Apiol was first obtained in 1849 by Drs. Joret and Homolle, of Brittany, and proved an excellent remedy there for a prevailing ague. It is greatly used now in malarial disorders. The name Apiol has also been applied to an oleoresin prepared from the plant, which contains three closely-allied principles: apiol, apiolin and myristicin, the latter identical with the active principle of oil of Nutmeg. The term ‘liquid Apiol’ is frequently applied to the complete oleoresin. This occurs as a yellowish liquid with a characteristic odour and an acrid pungent taste. The physiological action of the oleoresin of Parsley has not been sufficiently investigated, it exercises a singular influence on the great nerve centres of the head and spine, and in large doses produces giddiness and deafness, fall of blood-pressure and some slowing of the pulse and paralysis. It is stated that the paralysis is followed by fatty degeneration of the liver and kidney, similar to that caused by myristicin.

Parsley has carminative, tonic and aperient action, but is chiefly used for its diuretic properties, a strong decoction of the root being of great service in gravel, stone, congestion of the kidneys, dropsy and jaundice. The dried leaves are also used for the same purpose. Parsley Tea proved useful in the trenches, where our men often got kidney complications, when suffering from dysentery.

A fluid extract is prepared from both root and seeds. The extract made from the root acts more readily on the kidneys than that from other parts of the herb. The oil extracted from the seeds, the Apiol, is considered a safe and efficient emmenagogue, the dose being 5 to 15 drops in capsules. A decoction of bruised Parsley seeds was at one time employed against plague and intermittent fever.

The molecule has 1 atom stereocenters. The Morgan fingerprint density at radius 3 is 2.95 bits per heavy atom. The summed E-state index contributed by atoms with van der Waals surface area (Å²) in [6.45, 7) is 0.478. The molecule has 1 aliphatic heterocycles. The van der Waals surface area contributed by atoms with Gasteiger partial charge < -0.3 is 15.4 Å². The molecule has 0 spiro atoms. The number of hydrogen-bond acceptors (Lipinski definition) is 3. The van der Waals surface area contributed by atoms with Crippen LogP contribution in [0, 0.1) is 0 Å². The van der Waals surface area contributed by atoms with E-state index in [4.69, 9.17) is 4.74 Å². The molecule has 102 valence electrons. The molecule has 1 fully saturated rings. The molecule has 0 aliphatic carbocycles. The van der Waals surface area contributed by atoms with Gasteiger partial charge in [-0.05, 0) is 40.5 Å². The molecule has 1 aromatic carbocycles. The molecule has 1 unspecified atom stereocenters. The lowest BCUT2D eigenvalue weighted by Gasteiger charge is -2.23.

In France, a popular remedy for scrofulous swellings is green Parsley and snails, pounded in a mortar to an ointment, spread on linen and applied daily. The bruised leaves, applied externally, have been used in the same manner as Violet leaves (also Celandine, Clover and Comfrey), to dispel tumours suspected to be of a cancerous nature. A poultice of the leaves is said to be an efficacious remedy for the bites and stings of poisonous insects.

Culpepper tells us:
‘It is very comfortable to the stomach . . . good for wind and to remove obstructions both of the liver and spleen . . . Galen commendeth it for the falling sickness . . . the seed is effectual to break the stone and ease the pains and torments thereof…. The leaves of parsley laid to the eyes that are inflamed with heat or swollen, relieves them if it be used with bread or meat…. The juice dropped into the ears with a little wine easeth the pains.’
Formerly the distilled water of Parsley was often given to children troubled with wind, as Dill water still is.